Not everyone believes that's possible. Michael Exstein, an analyst at Credit Suisse, recently downgraded Penney's stock to "underperform" from "neutral." Exstein wrote that Penney "must find a way to significantly slow the sales decline within the next six months."
But Johnson still has supporters. During an interview with CNBC after the company's last earnings report, William Ackman, an activist investor whose hedge fund Pershing Square Capital Management has a 17.8 percent stake in Penney, said that he's giving the turnaround several more years to work. He also said, however, that there is a limit to how far the board and the CEO would let sales fall.
"If it's not working, we will make changes," says Ackman, who joined Penney's board in early 2011 and pushed other board members to choose Johnson as CEO last year. "He's not this doctrinaire guy."
THE RISKS AND REWARDS OF THE ROAD LESS TRAVELED
That Johnson is taking a risky approach with Penney is no surprise. After receiving an economics degree from Stanford University and an MBA from Harvard Business School in 1984, he turned down a lucrative offer from investment bank Goldman Sachs for a manager trainee job at the now-defunct Mervyns department store chain and then worked his way up to vice president of merchandise at Target.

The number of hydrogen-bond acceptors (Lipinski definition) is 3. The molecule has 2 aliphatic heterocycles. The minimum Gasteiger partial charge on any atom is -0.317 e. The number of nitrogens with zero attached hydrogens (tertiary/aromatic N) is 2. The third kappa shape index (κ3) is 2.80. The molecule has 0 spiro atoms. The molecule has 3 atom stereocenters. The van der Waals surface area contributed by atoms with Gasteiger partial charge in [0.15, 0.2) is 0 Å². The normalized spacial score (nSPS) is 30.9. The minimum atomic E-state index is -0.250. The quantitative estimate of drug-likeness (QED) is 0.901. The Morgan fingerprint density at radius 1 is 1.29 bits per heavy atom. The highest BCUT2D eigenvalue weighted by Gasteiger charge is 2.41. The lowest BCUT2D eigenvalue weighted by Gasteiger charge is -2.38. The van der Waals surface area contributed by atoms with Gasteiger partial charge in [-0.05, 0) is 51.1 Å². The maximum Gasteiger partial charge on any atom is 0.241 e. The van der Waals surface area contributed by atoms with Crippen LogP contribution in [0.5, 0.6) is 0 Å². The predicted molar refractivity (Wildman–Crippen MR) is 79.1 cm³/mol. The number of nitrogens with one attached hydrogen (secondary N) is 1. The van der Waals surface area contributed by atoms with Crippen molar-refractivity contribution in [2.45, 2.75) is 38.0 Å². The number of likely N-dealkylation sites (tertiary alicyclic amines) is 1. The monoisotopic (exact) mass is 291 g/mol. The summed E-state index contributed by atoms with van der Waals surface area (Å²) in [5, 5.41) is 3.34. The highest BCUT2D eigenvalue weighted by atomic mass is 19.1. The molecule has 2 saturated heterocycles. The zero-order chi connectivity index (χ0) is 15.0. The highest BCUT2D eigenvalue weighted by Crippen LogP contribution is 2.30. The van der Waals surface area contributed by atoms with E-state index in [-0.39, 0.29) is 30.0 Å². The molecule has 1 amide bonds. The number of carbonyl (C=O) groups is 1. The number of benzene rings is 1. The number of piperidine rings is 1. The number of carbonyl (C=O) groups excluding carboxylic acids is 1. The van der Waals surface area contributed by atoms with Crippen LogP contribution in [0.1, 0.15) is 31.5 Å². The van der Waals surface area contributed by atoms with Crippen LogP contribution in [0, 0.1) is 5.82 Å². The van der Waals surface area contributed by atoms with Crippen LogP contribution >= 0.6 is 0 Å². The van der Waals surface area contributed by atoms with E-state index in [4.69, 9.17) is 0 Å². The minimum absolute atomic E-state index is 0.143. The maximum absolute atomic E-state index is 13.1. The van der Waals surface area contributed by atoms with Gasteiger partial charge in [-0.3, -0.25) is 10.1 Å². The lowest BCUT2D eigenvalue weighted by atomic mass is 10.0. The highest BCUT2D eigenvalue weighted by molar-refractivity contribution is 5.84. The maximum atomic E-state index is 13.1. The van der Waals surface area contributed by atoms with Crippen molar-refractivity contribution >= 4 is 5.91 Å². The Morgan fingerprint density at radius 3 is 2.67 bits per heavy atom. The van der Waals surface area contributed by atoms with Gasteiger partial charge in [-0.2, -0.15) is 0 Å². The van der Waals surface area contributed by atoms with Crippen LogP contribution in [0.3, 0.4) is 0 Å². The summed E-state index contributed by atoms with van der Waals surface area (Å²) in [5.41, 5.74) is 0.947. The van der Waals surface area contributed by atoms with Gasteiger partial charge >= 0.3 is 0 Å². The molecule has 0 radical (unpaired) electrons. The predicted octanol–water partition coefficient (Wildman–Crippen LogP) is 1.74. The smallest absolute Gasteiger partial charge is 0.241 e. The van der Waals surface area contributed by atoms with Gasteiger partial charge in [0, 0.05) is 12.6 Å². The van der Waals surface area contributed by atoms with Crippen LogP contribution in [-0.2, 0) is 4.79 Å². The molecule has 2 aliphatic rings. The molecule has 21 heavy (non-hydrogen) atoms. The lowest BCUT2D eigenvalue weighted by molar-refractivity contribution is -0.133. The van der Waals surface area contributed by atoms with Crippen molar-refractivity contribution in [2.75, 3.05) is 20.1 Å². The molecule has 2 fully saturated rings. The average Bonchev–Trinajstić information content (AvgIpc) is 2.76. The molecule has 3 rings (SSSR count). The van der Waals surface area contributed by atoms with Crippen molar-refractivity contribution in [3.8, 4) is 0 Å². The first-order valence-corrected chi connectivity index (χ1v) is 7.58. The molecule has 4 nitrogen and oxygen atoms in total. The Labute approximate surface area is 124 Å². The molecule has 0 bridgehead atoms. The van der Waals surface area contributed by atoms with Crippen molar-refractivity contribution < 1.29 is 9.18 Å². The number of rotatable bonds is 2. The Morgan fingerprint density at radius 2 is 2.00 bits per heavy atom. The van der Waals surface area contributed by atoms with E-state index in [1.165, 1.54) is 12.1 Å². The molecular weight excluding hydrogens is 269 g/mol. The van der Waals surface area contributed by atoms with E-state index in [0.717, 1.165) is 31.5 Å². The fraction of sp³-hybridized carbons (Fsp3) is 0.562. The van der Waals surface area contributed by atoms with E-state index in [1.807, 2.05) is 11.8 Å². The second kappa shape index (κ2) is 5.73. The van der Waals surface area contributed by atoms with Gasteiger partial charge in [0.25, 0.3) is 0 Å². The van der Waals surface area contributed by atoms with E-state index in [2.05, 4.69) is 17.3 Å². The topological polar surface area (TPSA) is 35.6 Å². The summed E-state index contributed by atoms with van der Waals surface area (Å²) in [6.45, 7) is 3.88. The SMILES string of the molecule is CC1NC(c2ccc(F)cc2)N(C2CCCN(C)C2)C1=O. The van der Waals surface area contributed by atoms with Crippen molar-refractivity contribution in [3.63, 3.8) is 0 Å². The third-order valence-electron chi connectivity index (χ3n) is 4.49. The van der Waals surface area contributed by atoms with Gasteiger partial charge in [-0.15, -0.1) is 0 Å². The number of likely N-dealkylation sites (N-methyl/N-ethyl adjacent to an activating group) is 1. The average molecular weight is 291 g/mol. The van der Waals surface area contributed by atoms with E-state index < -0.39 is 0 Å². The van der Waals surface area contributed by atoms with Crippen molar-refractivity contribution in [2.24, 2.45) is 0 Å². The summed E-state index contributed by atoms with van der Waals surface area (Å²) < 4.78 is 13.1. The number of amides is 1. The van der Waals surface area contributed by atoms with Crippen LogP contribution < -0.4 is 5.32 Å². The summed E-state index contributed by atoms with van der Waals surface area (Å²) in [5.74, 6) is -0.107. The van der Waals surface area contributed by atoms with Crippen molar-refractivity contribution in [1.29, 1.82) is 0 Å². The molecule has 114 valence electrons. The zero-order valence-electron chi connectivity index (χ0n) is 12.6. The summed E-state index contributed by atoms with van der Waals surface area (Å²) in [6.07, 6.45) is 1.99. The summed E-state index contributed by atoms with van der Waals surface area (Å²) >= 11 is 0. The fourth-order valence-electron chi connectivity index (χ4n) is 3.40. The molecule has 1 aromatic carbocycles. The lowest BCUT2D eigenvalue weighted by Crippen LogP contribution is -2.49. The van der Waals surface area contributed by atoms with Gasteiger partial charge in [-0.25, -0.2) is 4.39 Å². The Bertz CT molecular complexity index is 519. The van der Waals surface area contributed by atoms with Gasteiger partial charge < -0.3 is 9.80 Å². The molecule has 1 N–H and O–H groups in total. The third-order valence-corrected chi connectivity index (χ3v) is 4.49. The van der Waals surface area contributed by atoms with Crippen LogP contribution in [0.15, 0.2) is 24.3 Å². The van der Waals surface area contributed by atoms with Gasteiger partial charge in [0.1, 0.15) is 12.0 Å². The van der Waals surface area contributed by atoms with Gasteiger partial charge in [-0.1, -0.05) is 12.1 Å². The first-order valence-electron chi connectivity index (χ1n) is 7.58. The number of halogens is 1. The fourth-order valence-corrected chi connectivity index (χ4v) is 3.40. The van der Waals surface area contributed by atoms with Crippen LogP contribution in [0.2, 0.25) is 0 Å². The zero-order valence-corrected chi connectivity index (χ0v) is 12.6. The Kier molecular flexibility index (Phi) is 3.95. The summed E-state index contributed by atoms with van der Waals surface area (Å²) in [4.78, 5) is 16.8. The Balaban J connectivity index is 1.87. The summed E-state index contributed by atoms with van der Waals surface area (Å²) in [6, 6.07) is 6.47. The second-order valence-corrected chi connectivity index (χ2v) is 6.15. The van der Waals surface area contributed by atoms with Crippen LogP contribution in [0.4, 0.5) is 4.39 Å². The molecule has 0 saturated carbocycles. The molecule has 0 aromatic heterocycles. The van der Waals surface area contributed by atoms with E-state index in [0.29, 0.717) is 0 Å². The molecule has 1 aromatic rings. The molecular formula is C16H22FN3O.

In 1998, when he signed a deal with architect Michael Graves to develop a line of affordable housewares for Target, it was the first time that an upscale designer's products would be sold in a mass market discount store. Industry watchers predicted the strategy would fail. After all, people didn't shop at a discounter for designer brands.
"Back then, design was something for affluent people," Johnson told fashion executives recently.
But the partnership, which was followed by deals with other designers like Isaac Mizrahi, redefined discounting. Even discount king Wal-Mart followed a variation of the strategy.
Success at Apple wasn't much easier for Johnson. When Johnson and Jobs introduced the idea of opening retail locations, it was resisted by nearly everyone on Apple's board. Board members looked at Gateway, a competitor that was in the midst of closing stores, as proof that the strategy wouldn't work.
Even Johnson's now-popular Genius Bar, a place within Apple stores where customers can get hands-on technical support, was seen as radical. It ran counter to the retail industry's practice of hiding "repair" areas in the stores.
"No one thought it would work," Johnson told analysts earlier this year. "There wasn't one positive believer."
The first Apple store, which opened in 2001 in Tyson's Corner mall in Virginia, became a hit. Others across the nation followed. There are now 394 stores in 13 countries. "Apple has changed the way to buy a computer. And we did that by thinking completely differently about every aspect of the retail business," Johnson says.
It's his "go get 'em" attitude that serves Johnson well, say those who know him. "If he believes in something wholeheartedly, there is not a person on this planet that could sway him," says Francis, the former Penney president who now is marketing creative adviser for Gap Inc.
Francis says he doesn't resent Johnson because he fired him. "There are no reasons to have hard feelings," he told The Associated Press. "Life is too short."
Brian Sozzi, chief equities analyst at NBG Productions, says that the problems Johnson has had at Penney will only add to his creative genius. "He has learned the CEO job on the fly," he says. "He's still a visionary, but he's a bruised and more humbled visionary."
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